They’re on their way home. http://news.bbc.co.uk/1/hi/sci/tech/6953423.stm
Fingers crossed indeed. I can’t believe they’re sending it home with a hole in the heat shield. It’s like they’re compulsive gamblers.
They tell us they’re being careful but I don’t believe them. “Careful” would mnean taking some kind of steps to avoid this sort of thing.
Just saying “huh” and flooring it isn’t really caution. (I know they say “tests indicate it will be okay,” but seriously, aren’t there a lot of engineering assumptions going on in these tests?)
Good luck, team. I don’t think I’ll watch.
Hold on to your butts!
I was under the impression that basically every shuttle suffers some tile damage during a flight. Columbia demonstrated what happens when the damage is severe, but I’d be surprised if there wasn’t this amount of damage on sucessful re-entries in the past.
That said, I can’t believe they didn’t try at least the “caulk gun” level of repair even if they thought the damage wasn’t critical, just to see how well it worked in a real re-entry situation.
Damn things should have been replaced 7 or 8 years ago…
After each of the previous disasters, I kept hoping that NASA would take the incidents as a hint that the Shuttle needs to be scrapped and reimagined. I can’t believe we’re still flying “The Space Truck” after all this time.
I’m keeping my fingers crossed that they’ll make it back safely.
Ditto on all counts. I never hear any shuttle news without getting a big pit in my stomach, so here’s hoping that I’ve got nothing to worry about and touchdown will be smooth, easy, and uneventful.
I for one will be listening for the BOOM-BOOM around mid-day tomorrow and checking the news each chance I get.
Yeah, something doesn’t sound right. We need a new space truck.
Is it my imagination or didn’t those tiles use to fall off all the time in the early days of the shuttle program?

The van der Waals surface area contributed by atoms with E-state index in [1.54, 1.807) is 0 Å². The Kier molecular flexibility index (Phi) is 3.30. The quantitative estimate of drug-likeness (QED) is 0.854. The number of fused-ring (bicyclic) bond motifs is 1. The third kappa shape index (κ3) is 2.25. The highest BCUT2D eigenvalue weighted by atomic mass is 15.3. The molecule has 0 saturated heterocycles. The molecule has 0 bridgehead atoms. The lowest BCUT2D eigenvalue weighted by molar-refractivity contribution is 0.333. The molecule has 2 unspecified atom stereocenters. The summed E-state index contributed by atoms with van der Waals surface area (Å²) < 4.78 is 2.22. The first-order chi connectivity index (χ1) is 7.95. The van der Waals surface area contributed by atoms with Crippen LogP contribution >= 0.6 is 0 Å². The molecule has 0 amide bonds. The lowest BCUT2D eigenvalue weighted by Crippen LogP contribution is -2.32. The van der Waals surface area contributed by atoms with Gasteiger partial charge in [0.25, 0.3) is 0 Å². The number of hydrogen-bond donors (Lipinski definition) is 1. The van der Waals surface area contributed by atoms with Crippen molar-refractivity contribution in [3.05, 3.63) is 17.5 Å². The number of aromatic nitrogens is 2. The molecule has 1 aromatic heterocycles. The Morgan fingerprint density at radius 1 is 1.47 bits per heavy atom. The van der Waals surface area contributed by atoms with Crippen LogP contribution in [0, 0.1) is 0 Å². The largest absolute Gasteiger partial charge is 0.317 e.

You do need to weigh the risks of a repair job to both the people doing the repairs and the possibility of a repair causing more trouble than the original hole. My first thought was “Fix the damned thing and quit screwing around.” Then I remembered that people need to get into space suits and go outside to do it. That itself involves risk to those involved. And they are making a patch job wearing cumbersone gloves and the job can’t be inspected for having been done right. It’s really not an open-and-shut case.
The basic problem should have been solved by now. The shuttle itself is OK, it’s the insulation on that damned big fuel tank that needs rethinking.
I don’t envy the guy who has the final sign-off.
It’s not your imagination. Those things have been a problem since day one.
Toes and fingers crossed.
With a HEMI!
I have a terrible feeling about this.
They’ve fired the engines for the de-orbit burn. Alea iacta est.
Seems to be going well so far - 393,000 feet.
Now 215K feet - just where it all went wrong last time.
got a link for landing progress?
With the difference being, Columbia had a decent sized hole on the carbon-carbon leading edge of the wing. Endevour has a gouge in a tile on the belly, not unlike other shuttle flights that tile damage was not catastrophic.